such that \(x_i \ge 1\) and \(\sum_i x_i = 1\)

The parameters \(\pi_i\) are all non-negative.

The original question had to do with sampling the Dirichlet parameters, especially from a conjugate distribution. The one and true answer in mathematical terms is that there is, indeed, a continuous distribution which is the conjugate of a Dirichlet. In practical terms, however, that isn't the answer that you really want.

A much more practical answer is that the Dirichlet can be sampled from a prior that is characterized by \(n+1\) non-negative real parameters using the following procedure
\left(m_1 \ldots m_n \right) & \sim \mathrm {Dir} (\beta_1 \ldots \beta_n ) \\
\alpha & \sim \exp (\beta_0) \\
\pi_i & \sim \alpha m_i
Alternative distributions for \(\alpha\) include the gamma distribution and exponential normal, such as
\[ \log \alpha \sim \mathcal N (0, 2)\]

Tuesday, March 24, 2009

What would really help map-reduce programs?

David Hall is touting a Scala package that he calls SMR (Scala for Map Reduce).

I built something like this quite some time ago using groovy. I called the resulting Groovy map-reduce facade grool because it was pretty thin. The results were even more impressive for toy programs than what SMR achieved. For instance, here is a fully hadoop compatible map-reduce version of word count:

wc = mapReduce(
{key, line, out, report -> line.split().each {w -> out.collect(w,1)}},
{w, counts, out, report -> out.collect(w, counts.sum())}

In this example, wc is a function that can then be applied to various inputs as in

wc(["this is input text", "for the word-counter"])


wc(new File("/local/input/file")

or even

wc(functionUsingMapReduce(new HdfsFile("/existing/file")))

In spite of how pretty these tiny examples are, I eventually quit using it for day-to-day map-reduce coding.

The problem with things like grool that attempt to make writing map-reduce programs easier is that it doesn't really solve the problems that you face in writing map-reduce programs. It does make word-count much shorter (5-7 lines of code versus >200). It does involve a very cool hack so that the closures passed as arguments are available as map and reduce objects on the right machines. But I found in using grool for production code that it didn't solve the right problem.

The big problems involved in map-reduce programming are

  • map-reduce is just a tad too low-level for most problems.

  • debugging programs written using a facade like this is harder than for programs written using raw java + map-reduce.

  • the boilerplate of map-reduce isn't proportional to problem size so large programs exhibit much less improvement in grool than small programs do.

    What I would much rather have is something that provides much higher-level semantics such as those provided by Pig, but which provides for better integration into real programming languages. The better integration that I need goes two directions. First, I want to be able to, for instance, compute every date in a date range, use those dates to form input paths and then do a computation on those input paths. Pig can't do that except via a very ugly argument substitution hack.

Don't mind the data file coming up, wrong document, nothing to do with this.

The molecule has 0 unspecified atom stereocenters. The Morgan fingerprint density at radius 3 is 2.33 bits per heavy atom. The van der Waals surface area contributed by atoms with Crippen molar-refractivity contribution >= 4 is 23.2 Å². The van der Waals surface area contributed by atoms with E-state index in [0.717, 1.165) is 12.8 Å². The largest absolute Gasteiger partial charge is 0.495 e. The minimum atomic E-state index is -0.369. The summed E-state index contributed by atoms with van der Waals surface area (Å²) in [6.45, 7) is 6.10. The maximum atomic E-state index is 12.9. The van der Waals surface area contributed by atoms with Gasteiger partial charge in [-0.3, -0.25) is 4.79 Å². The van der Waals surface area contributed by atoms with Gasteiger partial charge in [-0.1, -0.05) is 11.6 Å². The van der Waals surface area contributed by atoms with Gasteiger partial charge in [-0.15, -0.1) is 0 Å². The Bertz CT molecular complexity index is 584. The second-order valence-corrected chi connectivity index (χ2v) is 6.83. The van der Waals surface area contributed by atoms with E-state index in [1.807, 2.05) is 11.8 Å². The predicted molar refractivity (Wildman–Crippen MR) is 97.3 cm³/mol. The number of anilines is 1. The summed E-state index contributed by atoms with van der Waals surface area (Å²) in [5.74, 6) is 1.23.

A second kind of better integration is what Chris Wenzel has been pushing for some time with Cascading. I would like it if I could write programs in what might be called PL/Pig (by analogy with PL/SQL) that would then be tightly integrated into a Cascading flow. Ideally, the PL/Pig program would expose its execution plan to Cascading for global optimization and scheduling.
  • Thursday, January 15, 2009

    Real-time decision making using map-reduce

    Recently Tim Bass described his happiness that the Mahout project has taken on some important tasks that are often applied to real-time decision making.

    I think that Tim's joy is justified, although Mahout is still a very new project that is definitely not a finished work by any means. There are a number of important algorithms that are being worked on that could provide some very important capabilities for real-time decision makers.

    The fact is, though, that map-reduce is no silver bullet. It won't make problems go away. It is an important technology for large-scale computing that lends it self to the batch training of real-time models if not quite to high availability real time decisioning. For that, I tend to add systems like zookeeper and to build systems in the style of the Katta framework.

    In my mind the really important change that needs to happen is that designers of real-time decisioning systems need to embrace what I call scale-free computation.

    Scale free computation is what you get when you don't let the software engineers include the scale of the process as a design parameter. Without that knowledge, they have to build systems that will not require changes when the scale changes. Map-reduce is a great example of this because the map and reduce functions are pure functions. The person who writes those functions has no idea how many machines will be used to compute them ... moreover, the framework is free to apply these functions more than once to data if it find a need.

    Katta does something similar by allowing the manager of a search system to specify what should happen without specifying quite how. The master system uses Zookeeper to maintain state reliably and it examines the specification of what is desired and allocates tasks to search engines. The search engines detect changes in their to-do list and download index shards as necessary. Clients examine the state in Zookeeper and autonomously dispatch requests to search engines and combine results.

    The overall effect again is that the person implementing a new katta search system has very little idea how many machines will be used to run the search. If the corpus is large, then many shards will be used. If throughput is required, then shards will be replicated many times. Neither requires change.

    Scale free design patterns like this are required for modern, highly reliable decision systems. The change in mind-set required is non-trivial and dealing with legacy code will be prodigiously difficult. As usual with major changes in technology, the best results will come after the old code is retired. Hopefully that can happen before us old coders retire!